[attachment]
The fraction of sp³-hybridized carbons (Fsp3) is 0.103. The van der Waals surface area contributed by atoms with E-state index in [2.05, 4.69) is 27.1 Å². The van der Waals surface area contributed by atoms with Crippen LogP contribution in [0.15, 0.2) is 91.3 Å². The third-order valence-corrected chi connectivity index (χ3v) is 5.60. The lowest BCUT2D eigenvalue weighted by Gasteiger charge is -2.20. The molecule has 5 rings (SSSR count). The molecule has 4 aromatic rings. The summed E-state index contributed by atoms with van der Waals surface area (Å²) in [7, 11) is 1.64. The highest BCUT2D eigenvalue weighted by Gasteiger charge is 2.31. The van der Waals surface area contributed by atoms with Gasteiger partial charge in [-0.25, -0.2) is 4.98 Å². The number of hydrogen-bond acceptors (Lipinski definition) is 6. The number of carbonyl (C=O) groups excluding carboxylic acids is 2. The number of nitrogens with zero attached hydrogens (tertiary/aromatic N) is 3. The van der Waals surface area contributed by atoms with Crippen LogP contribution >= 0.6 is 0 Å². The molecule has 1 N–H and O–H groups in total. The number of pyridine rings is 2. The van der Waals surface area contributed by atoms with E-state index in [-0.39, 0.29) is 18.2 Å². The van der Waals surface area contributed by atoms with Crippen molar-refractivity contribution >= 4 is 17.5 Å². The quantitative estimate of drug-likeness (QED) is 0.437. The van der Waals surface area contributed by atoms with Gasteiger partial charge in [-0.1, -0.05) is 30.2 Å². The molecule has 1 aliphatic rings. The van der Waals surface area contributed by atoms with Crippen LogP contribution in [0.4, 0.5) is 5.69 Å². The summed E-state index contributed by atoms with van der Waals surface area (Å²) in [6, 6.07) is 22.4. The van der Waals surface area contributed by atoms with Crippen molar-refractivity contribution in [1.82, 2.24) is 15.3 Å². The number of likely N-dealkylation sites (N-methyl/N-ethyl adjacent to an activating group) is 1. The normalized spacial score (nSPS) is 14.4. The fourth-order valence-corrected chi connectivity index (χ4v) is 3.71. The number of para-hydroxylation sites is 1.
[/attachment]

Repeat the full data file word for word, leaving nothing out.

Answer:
The fraction of sp³-hybridized carbons (Fsp3) is 0.103. The van der Waals surface area contributed by atoms with E-state index in [2.05, 4.69) is 27.1 Å². The van der Waals surface area contributed by atoms with Crippen LogP contribution in [0.15, 0.2) is 91.3 Å². The third-order valence-corrected chi connectivity index (χ3v) is 5.60. The lowest BCUT2D eigenvalue weighted by Gasteiger charge is -2.20. The molecule has 5 rings (SSSR count). The molecule has 4 aromatic rings. The summed E-state index contributed by atoms with van der Waals surface area (Å²) in [7, 11) is 1.64. The highest BCUT2D eigenvalue weighted by Gasteiger charge is 2.31. The van der Waals surface area contributed by atoms with Gasteiger partial charge in [-0.25, -0.2) is 4.98 Å². The number of hydrogen-bond acceptors (Lipinski definition) is 6. The number of carbonyl (C=O) groups excluding carboxylic acids is 2. The number of nitrogens with zero attached hydrogens (tertiary/aromatic N) is 3. The van der Waals surface area contributed by atoms with Crippen LogP contribution >= 0.6 is 0 Å². The molecule has 1 N–H and O–H groups in total. The number of pyridine rings is 2. The van der Waals surface area contributed by atoms with E-state index in [-0.39, 0.29) is 18.2 Å². The van der Waals surface area contributed by atoms with Crippen molar-refractivity contribution >= 4 is 17.5 Å². The quantitative estimate of drug-likeness (QED) is 0.437. The van der Waals surface area contributed by atoms with Gasteiger partial charge in [-0.1, -0.05) is 30.2 Å². The molecule has 1 aliphatic rings. The van der Waals surface area contributed by atoms with Crippen LogP contribution in [0.4, 0.5) is 5.69 Å². The summed E-state index contributed by atoms with van der Waals surface area (Å²) in [6, 6.07) is 22.4. The van der Waals surface area contributed by atoms with Crippen molar-refractivity contribution in [1.82, 2.24) is 15.3 Å². The number of likely N-dealkylation sites (N-methyl/N-ethyl adjacent to an activating group) is 1. The normalized spacial score (nSPS) is 14.4. The fourth-order valence-corrected chi connectivity index (χ4v) is 3.71. The number of para-hydroxylation sites is 1.